Hong Kong’s former leader Donald Tsang just became the highest-ranking official to land in prison

Former Hong Kong chief executive Donald Tsang with his wife, Selina Tsang.
Former Hong Kong chief executive Donald Tsang with his wife, Selina Tsang.
Image: Reuters/Bobby Yip
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Hong Kong just witnessed its former leader walking out of a courthouse in handcuffs.

Today the city’s High Court sentenced Donald Tsang, who served as chief executive from 2005 to 2012, to 20 months in prison for “misconduct.” The decision makes Tsang the highest-ranking official ever to serve prison time in Hong Kong, and highlights the tainted legacies that all three of Hong Kong’s post-handover leaders have left or will leave.

Tsang was charged with two counts of misconduct in October 2015 (paywall). The first involved him leasing a luxury apartment in Shenzhen on favorable terms from property developer Wong Cho-bau, in exchange for granting a broadcasting license to Wave Media, in which Wong held significant shares. The second involved him granting an award to architect Barrie Ho, who also happened to be responsible for refurbishing the apartment complex.

Tsang was found guilty of the first charge and cleared of the second. A retrial will also take place in September for additional bribery charges related to the property transaction that the jury did not come to a verdict on.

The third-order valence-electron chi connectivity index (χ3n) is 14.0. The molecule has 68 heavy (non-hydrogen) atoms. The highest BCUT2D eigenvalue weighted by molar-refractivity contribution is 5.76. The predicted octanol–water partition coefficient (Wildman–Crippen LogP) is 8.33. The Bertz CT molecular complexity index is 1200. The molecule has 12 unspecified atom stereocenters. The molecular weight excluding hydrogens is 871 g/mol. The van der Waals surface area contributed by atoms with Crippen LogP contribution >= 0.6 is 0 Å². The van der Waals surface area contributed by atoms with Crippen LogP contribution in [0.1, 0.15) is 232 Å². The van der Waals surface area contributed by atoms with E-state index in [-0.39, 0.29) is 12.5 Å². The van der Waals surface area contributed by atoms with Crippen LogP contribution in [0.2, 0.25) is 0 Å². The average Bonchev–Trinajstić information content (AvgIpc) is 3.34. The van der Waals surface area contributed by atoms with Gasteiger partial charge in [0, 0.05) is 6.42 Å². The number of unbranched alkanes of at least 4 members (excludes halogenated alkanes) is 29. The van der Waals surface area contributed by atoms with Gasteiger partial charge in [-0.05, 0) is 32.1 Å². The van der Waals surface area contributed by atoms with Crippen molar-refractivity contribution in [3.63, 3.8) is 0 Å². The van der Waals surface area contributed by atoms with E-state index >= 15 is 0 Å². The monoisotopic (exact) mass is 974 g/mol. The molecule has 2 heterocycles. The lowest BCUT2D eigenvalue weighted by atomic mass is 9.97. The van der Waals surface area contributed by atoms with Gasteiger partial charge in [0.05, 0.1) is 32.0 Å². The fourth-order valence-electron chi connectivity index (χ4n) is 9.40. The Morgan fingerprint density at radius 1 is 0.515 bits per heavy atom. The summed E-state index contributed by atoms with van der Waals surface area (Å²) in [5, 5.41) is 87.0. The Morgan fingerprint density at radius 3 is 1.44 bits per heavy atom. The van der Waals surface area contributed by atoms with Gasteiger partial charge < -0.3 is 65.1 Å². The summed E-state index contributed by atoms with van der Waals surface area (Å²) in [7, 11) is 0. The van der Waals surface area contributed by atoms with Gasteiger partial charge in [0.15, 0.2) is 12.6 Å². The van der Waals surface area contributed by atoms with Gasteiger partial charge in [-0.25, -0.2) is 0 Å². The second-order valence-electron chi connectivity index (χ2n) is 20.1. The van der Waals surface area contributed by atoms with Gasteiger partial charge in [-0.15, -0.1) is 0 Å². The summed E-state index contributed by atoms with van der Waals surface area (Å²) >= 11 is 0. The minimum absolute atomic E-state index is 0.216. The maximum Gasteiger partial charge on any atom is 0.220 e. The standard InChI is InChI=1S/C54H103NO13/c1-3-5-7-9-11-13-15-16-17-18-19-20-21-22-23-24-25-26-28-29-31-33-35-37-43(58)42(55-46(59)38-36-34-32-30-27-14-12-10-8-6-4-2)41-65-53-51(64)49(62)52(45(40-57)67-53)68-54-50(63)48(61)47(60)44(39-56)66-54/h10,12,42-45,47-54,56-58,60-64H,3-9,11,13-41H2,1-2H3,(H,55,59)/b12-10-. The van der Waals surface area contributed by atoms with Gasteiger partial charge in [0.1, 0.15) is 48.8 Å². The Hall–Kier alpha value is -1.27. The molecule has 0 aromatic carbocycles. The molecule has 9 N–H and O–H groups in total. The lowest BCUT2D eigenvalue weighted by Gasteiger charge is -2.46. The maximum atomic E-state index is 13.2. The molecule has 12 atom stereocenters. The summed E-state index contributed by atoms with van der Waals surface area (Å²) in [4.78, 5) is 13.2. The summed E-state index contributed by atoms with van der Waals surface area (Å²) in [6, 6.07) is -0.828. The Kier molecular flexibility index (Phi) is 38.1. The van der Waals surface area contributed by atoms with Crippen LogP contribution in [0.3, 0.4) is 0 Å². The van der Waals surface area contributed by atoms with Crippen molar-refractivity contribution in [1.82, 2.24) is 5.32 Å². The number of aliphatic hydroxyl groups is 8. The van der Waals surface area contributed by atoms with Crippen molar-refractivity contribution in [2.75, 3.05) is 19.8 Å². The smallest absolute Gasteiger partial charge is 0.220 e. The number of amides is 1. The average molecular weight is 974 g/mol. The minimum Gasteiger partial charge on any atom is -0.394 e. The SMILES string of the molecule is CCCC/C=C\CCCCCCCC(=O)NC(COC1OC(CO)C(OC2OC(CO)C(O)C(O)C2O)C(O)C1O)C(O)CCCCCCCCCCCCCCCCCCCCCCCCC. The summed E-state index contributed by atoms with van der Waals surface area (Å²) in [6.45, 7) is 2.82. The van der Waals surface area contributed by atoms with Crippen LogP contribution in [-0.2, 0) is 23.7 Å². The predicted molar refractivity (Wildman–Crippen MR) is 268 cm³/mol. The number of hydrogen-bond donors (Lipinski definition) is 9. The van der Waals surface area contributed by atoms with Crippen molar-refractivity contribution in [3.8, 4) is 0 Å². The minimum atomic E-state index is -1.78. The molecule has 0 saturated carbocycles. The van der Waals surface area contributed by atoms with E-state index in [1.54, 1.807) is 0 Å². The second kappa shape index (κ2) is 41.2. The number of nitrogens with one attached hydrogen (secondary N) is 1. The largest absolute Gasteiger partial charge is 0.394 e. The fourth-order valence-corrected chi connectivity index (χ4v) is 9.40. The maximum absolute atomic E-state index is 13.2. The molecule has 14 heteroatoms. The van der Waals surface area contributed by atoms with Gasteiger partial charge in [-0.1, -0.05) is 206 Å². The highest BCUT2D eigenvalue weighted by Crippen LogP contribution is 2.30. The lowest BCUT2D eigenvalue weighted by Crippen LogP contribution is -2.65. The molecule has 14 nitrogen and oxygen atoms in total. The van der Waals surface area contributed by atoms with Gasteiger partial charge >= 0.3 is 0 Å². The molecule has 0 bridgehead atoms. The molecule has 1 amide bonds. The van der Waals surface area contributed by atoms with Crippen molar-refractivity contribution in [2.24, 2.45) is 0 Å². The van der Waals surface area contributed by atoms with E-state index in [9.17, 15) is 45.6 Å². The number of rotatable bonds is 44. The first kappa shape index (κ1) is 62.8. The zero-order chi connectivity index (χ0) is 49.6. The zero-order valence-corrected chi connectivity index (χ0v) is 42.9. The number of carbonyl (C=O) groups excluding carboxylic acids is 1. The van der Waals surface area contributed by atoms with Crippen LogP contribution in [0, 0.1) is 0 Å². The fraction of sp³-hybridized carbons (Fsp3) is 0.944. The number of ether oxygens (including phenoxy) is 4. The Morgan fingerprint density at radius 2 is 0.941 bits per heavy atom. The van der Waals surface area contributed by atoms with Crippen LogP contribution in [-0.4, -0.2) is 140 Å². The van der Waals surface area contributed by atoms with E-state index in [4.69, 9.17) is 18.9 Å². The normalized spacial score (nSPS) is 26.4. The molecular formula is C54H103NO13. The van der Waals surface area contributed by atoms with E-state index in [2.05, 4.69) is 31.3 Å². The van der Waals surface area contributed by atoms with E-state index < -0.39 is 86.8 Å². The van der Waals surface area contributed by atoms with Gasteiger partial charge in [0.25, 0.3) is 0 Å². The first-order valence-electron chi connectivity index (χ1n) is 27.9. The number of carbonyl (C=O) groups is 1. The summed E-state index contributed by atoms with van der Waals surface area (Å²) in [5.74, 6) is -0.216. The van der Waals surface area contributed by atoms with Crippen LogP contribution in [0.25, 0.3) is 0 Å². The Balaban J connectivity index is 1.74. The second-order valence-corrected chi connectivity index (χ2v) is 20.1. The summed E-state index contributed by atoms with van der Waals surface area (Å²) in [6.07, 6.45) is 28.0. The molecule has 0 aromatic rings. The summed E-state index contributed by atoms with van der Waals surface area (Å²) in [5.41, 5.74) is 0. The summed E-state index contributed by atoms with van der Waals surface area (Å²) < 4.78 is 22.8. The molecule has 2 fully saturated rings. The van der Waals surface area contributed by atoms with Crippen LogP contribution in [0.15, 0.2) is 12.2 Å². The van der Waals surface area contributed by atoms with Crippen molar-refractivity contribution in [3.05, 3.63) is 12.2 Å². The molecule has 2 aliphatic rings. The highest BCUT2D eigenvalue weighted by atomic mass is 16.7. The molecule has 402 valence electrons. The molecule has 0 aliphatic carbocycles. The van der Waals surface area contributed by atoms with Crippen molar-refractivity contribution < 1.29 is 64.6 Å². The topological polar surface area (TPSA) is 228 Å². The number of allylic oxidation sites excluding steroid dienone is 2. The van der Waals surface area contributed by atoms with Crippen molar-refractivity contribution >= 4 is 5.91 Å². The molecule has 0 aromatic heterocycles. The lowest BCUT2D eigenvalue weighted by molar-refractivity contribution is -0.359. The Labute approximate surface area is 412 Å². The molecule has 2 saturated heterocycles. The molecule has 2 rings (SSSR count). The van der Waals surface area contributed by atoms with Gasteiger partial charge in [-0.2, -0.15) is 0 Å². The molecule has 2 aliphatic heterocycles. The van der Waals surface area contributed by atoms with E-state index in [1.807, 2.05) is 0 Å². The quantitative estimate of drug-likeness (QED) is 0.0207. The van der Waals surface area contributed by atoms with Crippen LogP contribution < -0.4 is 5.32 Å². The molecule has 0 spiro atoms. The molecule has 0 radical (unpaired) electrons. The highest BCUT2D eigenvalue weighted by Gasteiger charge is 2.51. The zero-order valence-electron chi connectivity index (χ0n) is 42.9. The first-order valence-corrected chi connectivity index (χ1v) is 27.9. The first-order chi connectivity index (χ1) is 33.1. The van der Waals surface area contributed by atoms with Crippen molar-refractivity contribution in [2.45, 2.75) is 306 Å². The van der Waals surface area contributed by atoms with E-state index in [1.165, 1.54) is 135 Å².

According to the South China Morning Post, court justice Andrew Chan reduced Tsang’s sentence from 30 to 20 months in light of his public service. Tsang’s wife has vowed to launch an appeal.

The sentencing further dampens the legacies left by each of the city’s chief executives who have held office since Hong Kong was handed over to the People’s Republic of China in 1997.

In 2005, Tung Chee-hwa, Tsang’s predecessor and Hong Kong’s first chief executive as a special administrative region in China, resigned from his post citing “health concerns.” Yet many believe that party leaders in Beijing sacked him due to waning popularity in Hong Kong—driven largely by efforts to pass an “anti-subversion” law that drew mass protests.

CY Leung, Hong Kong’s current chief executive, is following a similar pattern. In December, Leung shocked the city when he announced he would not seek a second term in order to spend more time with his family. Leung also faced flagging approval ratings, and his failure to rally for electoral reforms helped bring about the Umbrella Movement protests in 2014.

Many now wonder if Leung will face a sentence similar to Tsang’s. In 2014 Fairfax Media reported that Leung agreed to receive a HK$50 million (US$6.4 million) payment from Australian engineering firm UGL, Leung’s former employer. Leung inked the deal in 2011, after he already announced his bid to run for office, and did not declare the payment to Hong Kong’s executive council.

Whereas Tsang’s case was brought to court and ended in a sentence, it’s not clear if Leung’s will get that far. The government has thwarted efforts by Hong Kong’s anti-graft agency to complete a formal investigation of the incident, and he has yet to face any charges. At best, Tsang’s sentencing suggests that Hong Kong’s government might be corrupt, but nevertheless remains accountable to a competent judiciary. Yet if Leung goes unprosecuted, even that assumption might be too optimistic.